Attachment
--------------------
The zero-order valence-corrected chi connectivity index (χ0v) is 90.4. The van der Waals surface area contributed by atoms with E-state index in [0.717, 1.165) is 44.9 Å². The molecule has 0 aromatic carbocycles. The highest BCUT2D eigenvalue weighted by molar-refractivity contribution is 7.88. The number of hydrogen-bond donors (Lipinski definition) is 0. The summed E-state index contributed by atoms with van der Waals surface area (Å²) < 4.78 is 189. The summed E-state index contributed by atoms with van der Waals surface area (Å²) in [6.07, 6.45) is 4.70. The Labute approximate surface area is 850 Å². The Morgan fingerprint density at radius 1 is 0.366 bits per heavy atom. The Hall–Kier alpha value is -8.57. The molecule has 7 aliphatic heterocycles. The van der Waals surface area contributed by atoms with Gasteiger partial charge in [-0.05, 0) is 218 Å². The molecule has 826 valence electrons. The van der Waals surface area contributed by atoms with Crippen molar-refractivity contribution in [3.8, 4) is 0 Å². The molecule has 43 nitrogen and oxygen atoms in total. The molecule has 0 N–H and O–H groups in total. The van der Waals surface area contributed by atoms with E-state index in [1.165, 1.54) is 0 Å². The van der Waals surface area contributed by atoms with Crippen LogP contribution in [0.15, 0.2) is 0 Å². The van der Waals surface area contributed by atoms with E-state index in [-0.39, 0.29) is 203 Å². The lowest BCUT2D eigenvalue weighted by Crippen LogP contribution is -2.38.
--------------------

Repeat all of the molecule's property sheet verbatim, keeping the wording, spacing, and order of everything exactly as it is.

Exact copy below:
The zero-order valence-corrected chi connectivity index (χ0v) is 90.4. The van der Waals surface area contributed by atoms with E-state index in [0.717, 1.165) is 44.9 Å². The molecule has 0 aromatic carbocycles. The highest BCUT2D eigenvalue weighted by molar-refractivity contribution is 7.88. The number of hydrogen-bond donors (Lipinski definition) is 0. The summed E-state index contributed by atoms with van der Waals surface area (Å²) < 4.78 is 189. The summed E-state index contributed by atoms with van der Waals surface area (Å²) in [6.07, 6.45) is 4.70. The Labute approximate surface area is 850 Å². The Morgan fingerprint density at radius 1 is 0.366 bits per heavy atom. The Hall–Kier alpha value is -8.57. The molecule has 7 aliphatic heterocycles. The van der Waals surface area contributed by atoms with Gasteiger partial charge in [-0.05, 0) is 218 Å². The molecule has 826 valence electrons. The van der Waals surface area contributed by atoms with Crippen molar-refractivity contribution in [3.8, 4) is 0 Å². The molecule has 43 nitrogen and oxygen atoms in total. The molecule has 0 N–H and O–H groups in total. The van der Waals surface area contributed by atoms with E-state index in [1.165, 1.54) is 0 Å². The van der Waals surface area contributed by atoms with Crippen LogP contribution in [0.15, 0.2) is 0 Å². The van der Waals surface area contributed by atoms with E-state index in [-0.39, 0.29) is 203 Å². The lowest BCUT2D eigenvalue weighted by Crippen LogP contribution is -2.38.